The Trajectory of Dementia and How to Respond at Each Stage


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Dementia affects over 50 million people all over the world. It mainly affects the elderly population and is characteristically easy enough to diagnose. Many thoughts happen when the prognosis becomes official but, before a care plan can be put in place, it’s important to understand what is happening in the brain as the disease takes hold.

The Trajectory of Dementia and How to Respond at Each Stage

Read this guide to find out the trajectory of dementia and how to adapt a care plan for each step of the way.

The Early Signs

Early signs of dementia are what lead to the initial diagnosis from a health professional. If dementia is suspected then usually, the following signs have to be present to warrant a formal confirmation.

  • Decreased ability to remember short-term objectives and information.
  • Difficulty holding a conversation or keeping up with normal activity.
  • A physical decline, for example, trouble walking and posture issues.
  • General feeling of confusion or becoming disorientated in unusual circumstances.

The Diagnosis

Once a diagnosis is confirmed, it is time to put together a formal dementia care plan for the patient. It is a difficult fact but dementia has no magic fix and the disease will eventually gain traction and cause damage that cannot be reversed. Therefore, the treatment and care are focused instead on management and relief for the patient.

Increased Severity Stage

The patient will already be in the throes of early dementia by the time a diagnosis has been sought. Therefore, it is a question of waiting and biding time before things deteriorate. Most commonly this is a gradual decline with effects only speeding up towards the end of a patient’s journey. Increased severity happens when the patient is struggling more noticeably and the symptoms are increasingly difficult to manage. There may be a decline in their ability to maintain personal hygiene or perform basic tasks such as getting dressed and making a sandwich.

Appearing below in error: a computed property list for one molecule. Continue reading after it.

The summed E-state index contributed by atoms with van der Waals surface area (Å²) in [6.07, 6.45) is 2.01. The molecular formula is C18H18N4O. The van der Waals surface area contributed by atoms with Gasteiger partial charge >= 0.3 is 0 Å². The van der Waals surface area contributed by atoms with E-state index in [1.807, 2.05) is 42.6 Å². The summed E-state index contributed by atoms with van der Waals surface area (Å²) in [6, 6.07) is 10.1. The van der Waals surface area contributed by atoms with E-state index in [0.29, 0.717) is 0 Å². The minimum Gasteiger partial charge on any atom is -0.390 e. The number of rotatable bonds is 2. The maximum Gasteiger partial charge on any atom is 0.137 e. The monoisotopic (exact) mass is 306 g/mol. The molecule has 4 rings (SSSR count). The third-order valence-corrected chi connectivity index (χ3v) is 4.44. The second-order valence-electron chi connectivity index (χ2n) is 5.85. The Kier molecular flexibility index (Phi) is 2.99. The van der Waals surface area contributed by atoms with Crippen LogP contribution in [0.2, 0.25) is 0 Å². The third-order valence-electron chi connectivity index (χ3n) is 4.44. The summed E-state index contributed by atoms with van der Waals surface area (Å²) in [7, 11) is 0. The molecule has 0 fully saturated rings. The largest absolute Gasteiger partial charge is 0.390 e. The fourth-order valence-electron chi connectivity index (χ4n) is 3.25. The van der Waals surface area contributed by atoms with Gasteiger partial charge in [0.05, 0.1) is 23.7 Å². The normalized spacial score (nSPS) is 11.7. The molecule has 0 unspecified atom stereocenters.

At this stage, caring duties must adapt to keep the patient safe. If the patient is struggling to remember to get dressed, organize and arrange a clothing routine for them. Help them by placing outfits out every morning and every night in a noticeable place and verbally guide them to it while striking a balance for autonomy. If the patient keeps forgetting to turn the stove off, monitor all cooking activities or delegate this responsibility elsewhere and remove access to kitchen areas. Safety has to be the top priority.

End-Stage of Dementia

In the final stages of dementia, things can take a turn quickly. Personal care ability is often non-existent, so things like toileting and bathing require input at all times. Dysphagia can take hold as a patient forgets how to eat and drink. A patient can be disorientated randomly, even if experiencing a period of lucidity. At this point, professional care is a good option to consider, as 24-hour monitoring is a necessity.

Care needs to be adaptive and responsive at every turn. Dementia shifts subtly and jumps rapidly with no agenda. There is no set of rules to dictate how a patient may deteriorate and it is a person-by-person thing.


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